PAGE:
This morning's training at the Hamilton Dojo was great. We don't officially start classes for another week so we have been working on a collection of waza from the Chuden syllabus. Today we started with chokes. We worked through ten different ways to wrap our arms around someones neck. By themselves, these chokes are just a list of possible options. But when combined with certain kata we practice, things start to make sense. One of the chokes is in fact the attack uchitachi initiates in one of the idori kata. So learning how to do this choke correctly aids shitachi in performing the correct response to escape and counter. Another one of the chokes is used part way through a different kata. Understanding what the choke is attempting to do helps shitachi perfrom it correctly.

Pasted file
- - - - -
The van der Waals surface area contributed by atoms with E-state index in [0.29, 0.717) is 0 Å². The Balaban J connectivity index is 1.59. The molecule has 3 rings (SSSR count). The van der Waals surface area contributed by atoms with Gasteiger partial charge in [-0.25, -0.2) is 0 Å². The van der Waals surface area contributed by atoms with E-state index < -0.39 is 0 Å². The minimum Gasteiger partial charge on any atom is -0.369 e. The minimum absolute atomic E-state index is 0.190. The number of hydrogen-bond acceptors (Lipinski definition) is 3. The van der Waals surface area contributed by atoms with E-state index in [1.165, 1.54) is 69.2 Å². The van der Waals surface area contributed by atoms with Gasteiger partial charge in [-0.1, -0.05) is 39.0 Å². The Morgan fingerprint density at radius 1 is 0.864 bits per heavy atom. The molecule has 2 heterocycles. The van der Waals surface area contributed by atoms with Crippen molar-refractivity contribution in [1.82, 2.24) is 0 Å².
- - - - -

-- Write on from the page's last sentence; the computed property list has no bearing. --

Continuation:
After swinging on each others' necks for awhile we moved to some of the chuden idori. Now, these are fun!  I can still remember when Robbie Smith sensei introduced us to these techniques. They are quite...memorable. The first technique starts in a similar way to a shoden level kata but ends, wait for it, with a choke. Being on the receiving end of this kata is not very nice. Threadgill sensei has some stories about people losing bowel control with this one as they can be choked out very quickly. The second idori kata we practiced involves someone coming up from behind to choke you but you counter and throw them. It is quite dramatic.